Essential reading from Florence Nightingale

I have just been reading "Notes on Nursing", it contains extraordinary relevant insights for anyone who cares for someone with Severe ME, take this for example  :

"I think it is a very common error among the well to think that "with a little more self-control" the sick might, if they chose, "dismiss painful thoughts" which "aggravate their disease,"  Believe me, almost any sick person, who behaves decently well, exercises more self-control every moment of his day than you will ever know till you are sick yourself. Almost every step that crosses his room is painful to him; almost every thought that crosses his brain is painful to him: and if he can speak without being savage, and look without being unpleasant, he is exercising self-control."

What a challenge to those who believe that the person has just got to somehow pull themselves together ! Such ignorance. The courage it takes my wife, Linda, just to get through each moment of torment, lies way beyond my comprehension. Would I be so strong- after 21 years of never-ending agony ? I don't think so for a second.

Awareness, awareness, awareness, of the extent and depth of illness is so important in Severe/Very Severe ME :

The most important practical lesson that can be given to nurses is to teach them what to observe–how to observe–what symptoms indicate improvement–what the reverse–which are of importance–which are of none–which are the evidence of neglect–and of what kind of neglect.

You need to be so aware of how easily you can make things a lot worse just by your presence, never mind the chemicals, the movement, the noise you are likely to bring into a situation :

"I have often been surprised at the thoughtlessness, (resulting in cruelty, quite unintentionally) of friends or of doctors who will hold a long conversation just in the room or passage adjoining to the room of the patient, who is either every moment expecting them to come in, or who has just seen them, and knows they are talking about him. If he is an amiable patient, he will try to occupy his attention elsewhere and not to listen–and this makes matters worse–for the strain upon his attention and the effort he makes are so great that it is well if he is not worse for hours after. If it is a whispered conversation in the same room, then it is absolutely cruel; for it is impossible that the patient's attention should not be involuntarily strained to hear. Walking on tip-toe, doing any thing in the room very slowly, are injurious, for exactly the same reasons. A firm light quick step, a steady quick hand are the desiderata; not the slow, lingering, shuffling foot, the timid, uncertain touch. Slowness is not gentleness, though it is often mistaken for such: quickness, lightness, and gentleness are quite compatible.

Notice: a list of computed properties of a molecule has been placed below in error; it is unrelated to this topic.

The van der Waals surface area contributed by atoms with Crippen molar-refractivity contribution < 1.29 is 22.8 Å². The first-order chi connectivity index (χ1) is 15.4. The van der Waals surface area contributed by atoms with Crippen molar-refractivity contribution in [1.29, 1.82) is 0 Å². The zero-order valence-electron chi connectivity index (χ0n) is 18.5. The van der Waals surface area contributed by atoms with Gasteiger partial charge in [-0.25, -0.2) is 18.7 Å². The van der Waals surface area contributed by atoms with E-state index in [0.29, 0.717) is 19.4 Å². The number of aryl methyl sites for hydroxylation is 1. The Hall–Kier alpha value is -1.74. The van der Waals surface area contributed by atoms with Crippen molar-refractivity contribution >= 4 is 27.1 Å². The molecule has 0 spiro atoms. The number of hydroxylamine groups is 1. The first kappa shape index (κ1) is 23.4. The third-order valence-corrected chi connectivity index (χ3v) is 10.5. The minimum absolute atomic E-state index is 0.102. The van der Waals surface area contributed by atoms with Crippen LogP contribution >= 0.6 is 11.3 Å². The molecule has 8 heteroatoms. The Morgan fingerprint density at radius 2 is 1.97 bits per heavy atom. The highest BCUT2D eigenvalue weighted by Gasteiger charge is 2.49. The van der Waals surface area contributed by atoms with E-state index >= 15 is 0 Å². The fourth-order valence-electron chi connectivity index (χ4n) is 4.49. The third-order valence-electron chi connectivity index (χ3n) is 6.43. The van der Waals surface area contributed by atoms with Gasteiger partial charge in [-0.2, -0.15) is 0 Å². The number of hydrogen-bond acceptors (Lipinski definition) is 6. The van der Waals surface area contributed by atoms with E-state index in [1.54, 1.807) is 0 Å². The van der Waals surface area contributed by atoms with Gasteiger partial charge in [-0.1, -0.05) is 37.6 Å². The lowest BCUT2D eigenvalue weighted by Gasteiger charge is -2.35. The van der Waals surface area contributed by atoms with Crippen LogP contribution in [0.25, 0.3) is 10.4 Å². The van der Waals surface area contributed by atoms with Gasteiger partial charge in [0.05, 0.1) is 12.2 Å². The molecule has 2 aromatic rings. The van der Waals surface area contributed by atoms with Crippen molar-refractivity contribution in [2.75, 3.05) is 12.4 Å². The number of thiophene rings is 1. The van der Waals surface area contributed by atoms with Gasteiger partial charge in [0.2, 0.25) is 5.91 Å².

Above all, you cannot always judge the seriousness or severity of illness by physical appearance, one of the many cruelties of Severe ME, is how "well" the person can look, despite their extreme bodily dysfunction, complex cognitive issues and widespread physical suffering  :

I have known patients dying of sheer pain, exhaustion, and want of sleep, from one of the most lingering and painful diseases known, preserve, till within a few days of death, not only the healthy colour of the cheek, but the mottled appearance of a robust child. And scores of times have I heard these unfortunate creatures assailed with, "I am glad to see you looking so well." "I see no reason why you should not live till ninety years of age." "Why don't you take a little more exercise and amusement," 

"Why don't you take a little more exercise and amusement," : how ironic that, here in the 21st Century , that "advice" is the sum total of official policy towards ME.

Florence Nightingale Notes on Nursing : http://digital.library.upenn.edu/women/nightingale/nursing/nursing.html

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